Arthur Young (police officer) facts for kids
Colonel Sir Arthur Edwin Young, KBE, CMG, CVO, KStJ, KPM (15 February 1907 – 20 January 1979) was a British police officer. He was Commissioner of Police of the City of London from 1950 to 1971 and was also the first head of the Royal Ulster Constabulary to be called the Chief Constable, instead of Inspector-General. Young helped create the post of Chief Inspector of Constabulary.
In the early 1950s, he played a crucial role in policing decolonisation in the British Empire, and developedg a model of public service policing that was not liked by everyone in some colonies but which time has shown to have been a good idea. During the 1960s, he led the way in modernising British police recruitment and in improving the training of senior officers.
Early life and education
Young was born in Eastleigh, Hampshire, the third of four children of Edwin Young (1878–1936), a builder and contractor, and his wife Gertrude Mary (née Brown; 1880–1945). He went to school in Southsea from 1912 to 1915 and then Portsmouth Grammar School from 1915 to 1924. He was not very good at school, but liked the Officers' Training Corps; later he returned to present prizes and told the pupils that his parents would have been very surprised to see him in the hall on speech day because he had never come close to winning any school award.
Aged sixteen, he left to join the Portsmouth Borough Police, against his family's wishes. His mother and grandmother never approved because they thought the police an unsuitable career for a young man from an middle-class family. When his maternal aunt Emma Brown married Superintendent Samuel Bowles of the Hampshire Constabulary, she made him resign.
Portsmouth Borough/City Police
Young's father's business partner Alderman Sir John Henry Corke (1850–1927) helped Young get his first job in the Chief Constable's office (the post of Cadet Clerk was specially created for him) in December 1924. On the advice of Thomas Davies, the Chief Constable, he first took a course in business and accountancy.
Made a Constable in May 1925, he became the Coroner's Officer in April 1932. In June 1932, aged 25, he became the youngest Detective Sergeant in the United Kingdom, serving with the Northern Division CID. While he was there, he led investigations into murder, blackmail, fraud and arson. He headed the enquiries into the UK's first case of manslaughter arising from the use of an aeroplane.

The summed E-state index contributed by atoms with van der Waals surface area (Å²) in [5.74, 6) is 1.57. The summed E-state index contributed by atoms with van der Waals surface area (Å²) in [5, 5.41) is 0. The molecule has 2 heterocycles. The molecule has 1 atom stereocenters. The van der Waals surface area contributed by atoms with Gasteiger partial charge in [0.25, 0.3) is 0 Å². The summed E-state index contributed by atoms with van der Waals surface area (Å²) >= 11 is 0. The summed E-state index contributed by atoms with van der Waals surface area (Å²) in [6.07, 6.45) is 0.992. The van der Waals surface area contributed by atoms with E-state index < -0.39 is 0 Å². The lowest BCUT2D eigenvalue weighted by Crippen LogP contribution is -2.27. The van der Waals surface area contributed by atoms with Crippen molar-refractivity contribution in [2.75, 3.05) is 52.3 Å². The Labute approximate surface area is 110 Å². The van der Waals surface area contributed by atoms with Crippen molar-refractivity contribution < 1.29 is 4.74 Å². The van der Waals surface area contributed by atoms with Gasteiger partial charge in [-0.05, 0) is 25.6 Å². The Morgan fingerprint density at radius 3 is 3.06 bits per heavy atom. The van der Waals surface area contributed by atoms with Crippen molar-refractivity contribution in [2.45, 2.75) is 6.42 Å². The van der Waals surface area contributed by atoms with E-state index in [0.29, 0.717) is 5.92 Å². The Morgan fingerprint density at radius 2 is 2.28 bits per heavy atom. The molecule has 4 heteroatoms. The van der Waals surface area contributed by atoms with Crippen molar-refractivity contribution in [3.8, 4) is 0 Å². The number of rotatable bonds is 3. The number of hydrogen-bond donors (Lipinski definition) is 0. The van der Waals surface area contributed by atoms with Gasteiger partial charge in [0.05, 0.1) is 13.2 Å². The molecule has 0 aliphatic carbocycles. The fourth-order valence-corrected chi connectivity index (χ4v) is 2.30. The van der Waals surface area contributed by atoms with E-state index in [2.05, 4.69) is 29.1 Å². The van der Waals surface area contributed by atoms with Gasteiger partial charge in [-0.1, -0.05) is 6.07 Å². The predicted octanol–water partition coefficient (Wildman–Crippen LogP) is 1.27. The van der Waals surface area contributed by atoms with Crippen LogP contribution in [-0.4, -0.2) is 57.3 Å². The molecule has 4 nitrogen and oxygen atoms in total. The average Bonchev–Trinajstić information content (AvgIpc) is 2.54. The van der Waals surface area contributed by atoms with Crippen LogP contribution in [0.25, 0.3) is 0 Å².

At the same time he got more involved in the many royal visits to Portsmouth. When Haile Selassie visited the dockyard in September 1937, he acted as his personal escort and French interpreter. During these years, Young was also entrusted with what he later called "enquiries concerning the activities of subversive persons and propaganda, and also with other matters affecting state security" - looking for spies. It was also during these years that he acquired his passion for ever better police equipment and his personal love of new gadgets.
Young was promoted to Inspector (equivalent to Lieutenant in US police forces) in June 1937 and appointed to Portsmouth's Southern Division. In Eastney and Southsea, he first had to deal with the problems created by traffic, including ways for its efficient control and of the need to promote road safety. Young was a keen motorist, who moved from a motorcycle to a series of fast cars.
Leamington Spa Borough Police
Young was qualifiedor promotion, but for someone who did not graduate the Hendon Police College and did not go to a public school, his promotion over the next dozen years was meteoric for the 1930s and 1940s.
Young wanted to head his own force and tried to become chief constable of the Isle of Wight Constabulary, before he became Acting Chief Constable of Leamington Spa Borough Police in September 1938, aged 31, at a salary of £500 per annum. One year later, he was appointed to the permanent post of Chief Constable. He was one of the youngest men ever to become a Chief Constable. In his first nine months in Leamington he persuaded the council to hire an extra twelve officers, the first increase since 1915. This meant he had 57 police officers to cover all of Leamington Spa.